Photo of Michael FinneranMichael Finneran (Minister of State with special responsibility for Housing and Local Services, Department of Environment, Heritage and Local Government; Roscommon-South Leitrim, Fianna Fail)
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I will be taking this Adjournment debate on behalf of my colleague, the Minister for Health and Children, Deputy Harney. The European Union has been developing an action framework in the field of rare diseases. Ireland has supported the proposals in this area which concluded with a Council recommendation in June 2009. The key elements are that member states, including Ireland, develop plans and strategies for rare diseases and that this be completed by the end of 2013. In the context of a proposed rare disease plan for Ireland, this will include actions in a range of areas.

The national plan will need to consider the appropriate information systems for rare diseases. There is added value in adopting international definitions for rare diseases and to learn the lessons on the most appropriate registries that can be used to plan and manage services. The identification of centres of expertise for rare diseases will be a key priority under the plan. Allied with this is the organisation of suitable health care pathways so that patients and professionals know where the most appropriate care can be provided. In Ireland's case, it will be important that the identified centres and reference networks link in with their European counterparts on all these issues including health care professional training. The development of a research infrastructure with appropriate financial support is a further priority. This is an area where there is obviously added value in working with our European partners on programmes for rare diseases research.

In November 2009, two important documents were launched, the action plan for health research prepared by the health research group and the Health Research Board's strategic business plan. While each document has its own particular focus, taken together they represent a coherent and complementary approach to building a health research system that will see Ireland become a leading international centre for world class health research.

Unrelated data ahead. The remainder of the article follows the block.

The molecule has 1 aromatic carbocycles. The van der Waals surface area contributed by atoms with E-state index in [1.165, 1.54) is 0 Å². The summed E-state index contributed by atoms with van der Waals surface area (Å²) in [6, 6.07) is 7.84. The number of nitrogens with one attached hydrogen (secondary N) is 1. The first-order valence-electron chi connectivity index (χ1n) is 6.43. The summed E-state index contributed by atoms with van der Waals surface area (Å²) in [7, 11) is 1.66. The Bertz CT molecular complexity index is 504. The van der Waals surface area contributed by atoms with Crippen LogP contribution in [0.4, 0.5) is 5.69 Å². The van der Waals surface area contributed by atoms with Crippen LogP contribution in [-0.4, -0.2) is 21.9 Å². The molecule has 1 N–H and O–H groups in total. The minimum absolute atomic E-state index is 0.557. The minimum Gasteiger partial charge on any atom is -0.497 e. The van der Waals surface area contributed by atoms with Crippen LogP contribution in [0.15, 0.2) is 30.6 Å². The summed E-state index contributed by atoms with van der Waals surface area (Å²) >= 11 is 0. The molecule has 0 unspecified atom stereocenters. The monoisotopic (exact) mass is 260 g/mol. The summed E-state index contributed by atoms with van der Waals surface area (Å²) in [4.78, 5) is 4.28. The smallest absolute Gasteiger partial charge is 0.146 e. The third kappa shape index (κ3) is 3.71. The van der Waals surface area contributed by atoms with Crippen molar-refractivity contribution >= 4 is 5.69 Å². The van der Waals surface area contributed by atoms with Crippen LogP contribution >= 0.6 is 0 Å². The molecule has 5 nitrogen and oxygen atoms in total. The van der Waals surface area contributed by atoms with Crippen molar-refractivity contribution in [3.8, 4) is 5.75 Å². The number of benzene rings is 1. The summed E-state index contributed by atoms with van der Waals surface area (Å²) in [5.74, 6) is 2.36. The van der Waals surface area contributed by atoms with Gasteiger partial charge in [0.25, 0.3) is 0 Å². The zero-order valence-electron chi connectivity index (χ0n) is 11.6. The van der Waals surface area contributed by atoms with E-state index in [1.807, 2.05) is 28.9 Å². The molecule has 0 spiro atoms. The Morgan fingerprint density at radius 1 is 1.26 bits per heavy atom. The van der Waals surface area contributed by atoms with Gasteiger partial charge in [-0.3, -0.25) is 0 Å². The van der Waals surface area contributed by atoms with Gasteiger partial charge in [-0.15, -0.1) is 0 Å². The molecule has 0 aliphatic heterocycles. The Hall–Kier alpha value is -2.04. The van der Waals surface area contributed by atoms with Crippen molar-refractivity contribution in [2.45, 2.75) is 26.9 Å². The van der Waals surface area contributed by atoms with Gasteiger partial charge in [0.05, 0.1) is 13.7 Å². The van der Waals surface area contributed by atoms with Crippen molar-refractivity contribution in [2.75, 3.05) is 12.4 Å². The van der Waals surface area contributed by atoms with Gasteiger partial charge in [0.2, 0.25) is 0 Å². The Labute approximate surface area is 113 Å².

Research represents hope for many of the rare disease patients who are without cure today. In Ireland, many people are affected by a rare disorder, but many more individuals could unknowingly have a rare condition. Having a national rare disease plan would be an important step towards establishing a systematic and co-ordinated approach to dealing with some of the many challenges posed by rare conditions.

Access to orphan medicines is an issue which is key to effective clinical management. In Ireland the elements exist to have a transparent process to ensure equitable access to orphan drugs as well as to incentivise orphan drug development through our strong pharmaceutical and bio-tech industry in this country. Because of the small market, investment in medicinal products and devices for people with rare diseases is limited. As a result, the price for many of the treatments is such that it is impossible for them to meet conventional criteria for cost-effectiveness. The Minister for Health and Children, Deputy Mary Harney, has asked the HSE to explore a mechanism whereby a ring-fenced drugs budget could be put in place to cater specifically for people with other rare diseases.

The action plan for rare diseases adopted by the Council of European Union will provide the basis for our national plan. The Minister is encouraged by the recent joint conference on rare diseases organised by IPPOSI, GRDO and MRCG and that there is strong support from all stakeholders for this development. She would like to acknowledge this as well as the support from individual disease organisations and industry.